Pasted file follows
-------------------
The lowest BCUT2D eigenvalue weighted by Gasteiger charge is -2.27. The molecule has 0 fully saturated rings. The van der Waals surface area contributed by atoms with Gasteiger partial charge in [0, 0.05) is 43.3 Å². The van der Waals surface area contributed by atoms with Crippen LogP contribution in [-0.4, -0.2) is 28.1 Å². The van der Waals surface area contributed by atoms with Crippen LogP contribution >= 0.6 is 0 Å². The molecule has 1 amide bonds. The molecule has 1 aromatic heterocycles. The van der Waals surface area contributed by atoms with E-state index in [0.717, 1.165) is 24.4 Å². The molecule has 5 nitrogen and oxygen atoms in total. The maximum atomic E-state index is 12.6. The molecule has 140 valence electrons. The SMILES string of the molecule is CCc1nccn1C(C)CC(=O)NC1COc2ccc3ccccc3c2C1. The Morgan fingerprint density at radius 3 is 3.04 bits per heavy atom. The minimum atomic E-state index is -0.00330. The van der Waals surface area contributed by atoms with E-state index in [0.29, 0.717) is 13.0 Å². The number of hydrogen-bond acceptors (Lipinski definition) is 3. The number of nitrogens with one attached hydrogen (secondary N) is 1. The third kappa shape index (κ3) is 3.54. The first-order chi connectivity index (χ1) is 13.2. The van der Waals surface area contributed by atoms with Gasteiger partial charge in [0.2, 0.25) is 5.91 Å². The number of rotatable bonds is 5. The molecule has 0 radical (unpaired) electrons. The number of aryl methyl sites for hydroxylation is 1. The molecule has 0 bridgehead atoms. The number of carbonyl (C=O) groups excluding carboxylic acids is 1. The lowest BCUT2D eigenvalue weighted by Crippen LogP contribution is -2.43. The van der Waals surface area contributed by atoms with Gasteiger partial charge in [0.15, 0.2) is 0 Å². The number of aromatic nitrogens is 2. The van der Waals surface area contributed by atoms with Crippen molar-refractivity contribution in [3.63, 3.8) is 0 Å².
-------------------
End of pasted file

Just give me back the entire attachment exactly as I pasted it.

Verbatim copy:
The lowest BCUT2D eigenvalue weighted by Gasteiger charge is -2.27. The molecule has 0 fully saturated rings. The van der Waals surface area contributed by atoms with Gasteiger partial charge in [0, 0.05) is 43.3 Å². The van der Waals surface area contributed by atoms with Crippen LogP contribution in [-0.4, -0.2) is 28.1 Å². The van der Waals surface area contributed by atoms with Crippen LogP contribution >= 0.6 is 0 Å². The molecule has 1 amide bonds. The molecule has 1 aromatic heterocycles. The van der Waals surface area contributed by atoms with E-state index in [0.717, 1.165) is 24.4 Å². The molecule has 5 nitrogen and oxygen atoms in total. The maximum atomic E-state index is 12.6. The molecule has 140 valence electrons. The SMILES string of the molecule is CCc1nccn1C(C)CC(=O)NC1COc2ccc3ccccc3c2C1. The Morgan fingerprint density at radius 3 is 3.04 bits per heavy atom. The minimum atomic E-state index is -0.00330. The van der Waals surface area contributed by atoms with E-state index in [0.29, 0.717) is 13.0 Å². The number of hydrogen-bond acceptors (Lipinski definition) is 3. The number of nitrogens with one attached hydrogen (secondary N) is 1. The third kappa shape index (κ3) is 3.54. The first-order chi connectivity index (χ1) is 13.2. The van der Waals surface area contributed by atoms with Gasteiger partial charge in [0.2, 0.25) is 5.91 Å². The number of rotatable bonds is 5. The molecule has 0 radical (unpaired) electrons. The number of aryl methyl sites for hydroxylation is 1. The molecule has 0 bridgehead atoms. The number of carbonyl (C=O) groups excluding carboxylic acids is 1. The lowest BCUT2D eigenvalue weighted by Crippen LogP contribution is -2.43. The van der Waals surface area contributed by atoms with Gasteiger partial charge in [0.15, 0.2) is 0 Å². The number of aromatic nitrogens is 2. The van der Waals surface area contributed by atoms with Crippen molar-refractivity contribution in [3.63, 3.8) is 0 Å².